Hey guys, I have had a lot of you asking about off-season training lately. A lot of people say they do not have a lot of time to train in the off-season due to kids/wife/husband/work/cold weather etc. So I figured what better way to get idea's on training then from the best paddlers in the world?? I know some of them just from going to different events and some of them I just contacted and they were cool enough to help us out with some tips. One of the coolest things about this sport is that even the best paddlers in the world are down to earth. I plan to post tips every few days from different pros that responded. The question I asked them was "if you had less then an hour a day to get a workout (Off Water) what would you do?" Here are their responses
Karen is one of the best paddlers in the world, she is from Oregon and is always on top of the leader boards in every race she competes in. We were lucky enough to see her at the Carolina Cup last year and she was VERY FAST and finished 1st in the women's Elite class. She was also the first person to paddle the Catalina Islands solo 39.8 miles from Avalon, Catalina to Dana Point, California. You can learn more about Karen on her website below. Here are some great tips from Karen
"How do I train in the off-season? This is the biggest question I get from people this time of year. I live in Portland, Oregon and it is cold during the Winter and I am also a mom of three kids. I am extremely busy with my kids activities. It is hard and can be dangerous to paddle in very cold weather. I know how hard it is to stay motivated and find the time to keep up with training in the winter. But, finding even 45 minutes of time will make a huge difference. When Spring rolls back around you will be ready to start paddling again.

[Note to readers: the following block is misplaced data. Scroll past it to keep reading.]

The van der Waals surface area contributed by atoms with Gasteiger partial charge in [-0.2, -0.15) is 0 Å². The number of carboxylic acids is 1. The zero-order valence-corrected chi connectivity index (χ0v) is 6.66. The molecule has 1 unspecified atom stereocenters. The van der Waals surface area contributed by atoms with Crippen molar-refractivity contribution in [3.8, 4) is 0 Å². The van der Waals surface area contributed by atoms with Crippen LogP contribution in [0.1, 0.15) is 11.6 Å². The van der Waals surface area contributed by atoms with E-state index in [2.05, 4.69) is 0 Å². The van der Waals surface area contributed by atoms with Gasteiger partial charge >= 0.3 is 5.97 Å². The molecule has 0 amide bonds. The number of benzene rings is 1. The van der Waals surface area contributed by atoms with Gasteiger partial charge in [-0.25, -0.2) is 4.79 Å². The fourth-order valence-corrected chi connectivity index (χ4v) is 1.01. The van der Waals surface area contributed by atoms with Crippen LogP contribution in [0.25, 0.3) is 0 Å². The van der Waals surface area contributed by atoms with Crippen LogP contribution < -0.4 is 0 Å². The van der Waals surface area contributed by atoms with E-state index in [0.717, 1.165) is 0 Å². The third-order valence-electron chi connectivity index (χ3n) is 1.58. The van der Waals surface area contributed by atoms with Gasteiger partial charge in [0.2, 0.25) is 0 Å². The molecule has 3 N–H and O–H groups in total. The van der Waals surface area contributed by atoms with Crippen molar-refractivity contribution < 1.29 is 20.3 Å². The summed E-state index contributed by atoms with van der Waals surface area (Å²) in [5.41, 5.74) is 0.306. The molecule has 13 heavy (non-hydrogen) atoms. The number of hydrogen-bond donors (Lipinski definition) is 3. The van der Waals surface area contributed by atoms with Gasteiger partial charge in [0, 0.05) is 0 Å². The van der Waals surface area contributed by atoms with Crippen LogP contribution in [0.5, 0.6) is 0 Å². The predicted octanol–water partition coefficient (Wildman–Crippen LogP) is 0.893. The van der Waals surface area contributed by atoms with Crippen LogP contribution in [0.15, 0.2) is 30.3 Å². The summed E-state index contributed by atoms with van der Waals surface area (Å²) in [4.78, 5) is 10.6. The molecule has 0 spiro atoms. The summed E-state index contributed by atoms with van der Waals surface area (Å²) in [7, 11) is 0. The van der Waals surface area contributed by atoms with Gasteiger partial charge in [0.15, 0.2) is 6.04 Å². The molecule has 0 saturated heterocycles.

I do a lot of cross training in the gym in the Winter. Circuit training is great because you can get your heart rate going, build muscle and muscle endurance. I will first do something that elevates my heart rate followed by a couple exercises that include strength and balance. For example, I might do 20 double jumps (or you could do 100-150 single jumps) with a jump rope and then move right into 20 kettle ball swings (from a squat posistion swinging the kettle ball to shoulder height coming to a standing position) and repeat. Then I would move into a plank position with elbows on a ball and roll the ball forward and back for 20 reps. I would do this circuit 3 times and then move on to another circuit.
Another idea of a circuit is to do 15 split jumps on each leg (http://www.livestrong.com/video/5310-split-jumps/) and then 20 tri-cep dips then 20 reverse crunches (http://www.youtube.com/watch?v=vVVlXA0dqGg) and repeat this circuit another two times.
Basically, come up with some circuits of three exercises. Have the first exercise of the series be something that will elevate your heart rate ( jump rope, running stairs, sprints on a rowing machine) add a strength exercise ( kettle bells, push ups, tricep dips, pull ups, etc...) then add in a core exercise ( reverse crunch, plank, medicine ball sit up and throws). After you finish one circuit of three then move on to another.
I run a lot during the Winter. Running is a great way to keep up your cardio endurance and a great thing to do if you only have 45 minutes to spare. If you are not a runner... biking and swimming are great options too.
I hope this gives you some ideas. Feel free to check out my website, http://www.karenwrenn.com/ it will be going through some construction soon and will be updated with information like this. You can email from my website and I will do my best to help you with your questions. For more information like this, follow me on facebook or @SUPkaren on twitter for the latest on what I am doing or learning!
Thanks for the tip's Karen